Update (7/5/2016): the popularity of this essay has exceeded my expectations many times over. It’s been shared widely and linked by Vox, Planet Money, and Deadspin, among others, and is circulating in translation in Brazil.
I have a review of Alex Cuadros’s “Brazillionaires: Wealth, Power, Decadence, and Hope in an American Country,” in The New Republic. It’s an enjoyable book to read but with very serious implications, and I try to link it to issues in global inequality and injustice.
Brazil is unusual among high-inequality countries in that its citizens are spread across the entire spectrum. (In the United States, by contrast, in purely monetary terms the poor are middle-income by world standards.) Brazil has people who are as poor as anyone anywhere, and yet it also has people who are as rich as anyone anywhere. Only one of Cuadros’s subjects expresses any remorse about this: Guilherme Leal, cofounder of a sustainable cosmetics company, told Cuadros it made him uncomfortable to be a billionaire in a poor country. “I think the happiest societies are the least unequal,” he continued,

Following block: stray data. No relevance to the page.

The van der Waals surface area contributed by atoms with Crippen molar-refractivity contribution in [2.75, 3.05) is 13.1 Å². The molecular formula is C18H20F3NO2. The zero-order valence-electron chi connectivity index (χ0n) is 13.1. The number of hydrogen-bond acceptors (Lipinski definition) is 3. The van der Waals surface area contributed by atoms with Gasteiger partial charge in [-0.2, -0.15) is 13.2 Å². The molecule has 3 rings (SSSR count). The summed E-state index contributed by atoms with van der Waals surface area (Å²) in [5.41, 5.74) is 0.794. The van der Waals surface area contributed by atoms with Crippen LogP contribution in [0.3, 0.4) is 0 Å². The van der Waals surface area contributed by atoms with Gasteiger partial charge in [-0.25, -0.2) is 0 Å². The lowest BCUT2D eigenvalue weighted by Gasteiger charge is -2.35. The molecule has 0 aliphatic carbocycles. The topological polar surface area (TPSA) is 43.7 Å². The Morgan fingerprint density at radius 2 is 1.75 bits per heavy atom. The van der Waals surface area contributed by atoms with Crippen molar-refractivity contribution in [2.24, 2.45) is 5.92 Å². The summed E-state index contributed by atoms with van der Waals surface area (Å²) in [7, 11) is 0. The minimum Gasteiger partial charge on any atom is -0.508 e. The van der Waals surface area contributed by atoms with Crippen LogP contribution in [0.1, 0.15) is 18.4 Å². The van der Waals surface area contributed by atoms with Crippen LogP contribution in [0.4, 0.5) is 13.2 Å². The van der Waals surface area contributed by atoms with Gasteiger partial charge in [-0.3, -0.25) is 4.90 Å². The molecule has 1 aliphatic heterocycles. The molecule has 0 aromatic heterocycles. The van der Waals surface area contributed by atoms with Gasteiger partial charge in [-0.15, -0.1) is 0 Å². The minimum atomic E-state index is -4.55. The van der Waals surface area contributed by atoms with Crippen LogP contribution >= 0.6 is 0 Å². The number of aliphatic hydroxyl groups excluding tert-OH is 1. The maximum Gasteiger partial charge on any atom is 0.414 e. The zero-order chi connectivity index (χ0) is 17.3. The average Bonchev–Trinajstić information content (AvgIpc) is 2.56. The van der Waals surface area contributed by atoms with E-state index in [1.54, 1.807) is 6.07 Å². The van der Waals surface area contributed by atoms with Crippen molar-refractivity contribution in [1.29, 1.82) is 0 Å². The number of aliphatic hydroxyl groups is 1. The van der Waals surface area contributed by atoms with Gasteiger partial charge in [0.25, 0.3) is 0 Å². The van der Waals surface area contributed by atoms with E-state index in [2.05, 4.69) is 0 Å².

where everyone can have a pretty decent, pretty reasonable quality of life. If I had to give up a significant piece of my wealth, thirty percent, forty percent, to higher taxes, but at the same time got to live in a country with less inequality, I would be happier.
Still, when his company was asked to pay hundreds of millions in unpaid taxes and fines, he said “Here in Brazil, if you don’t try to deal intelligently with the tax burden, you’ll go broke.” If Brazil’s inequality shocks the conscience, and leads to obvious injustices, then we must recognize that, as a global human community, we are all Brazil.
Image source: Wikimedia Commons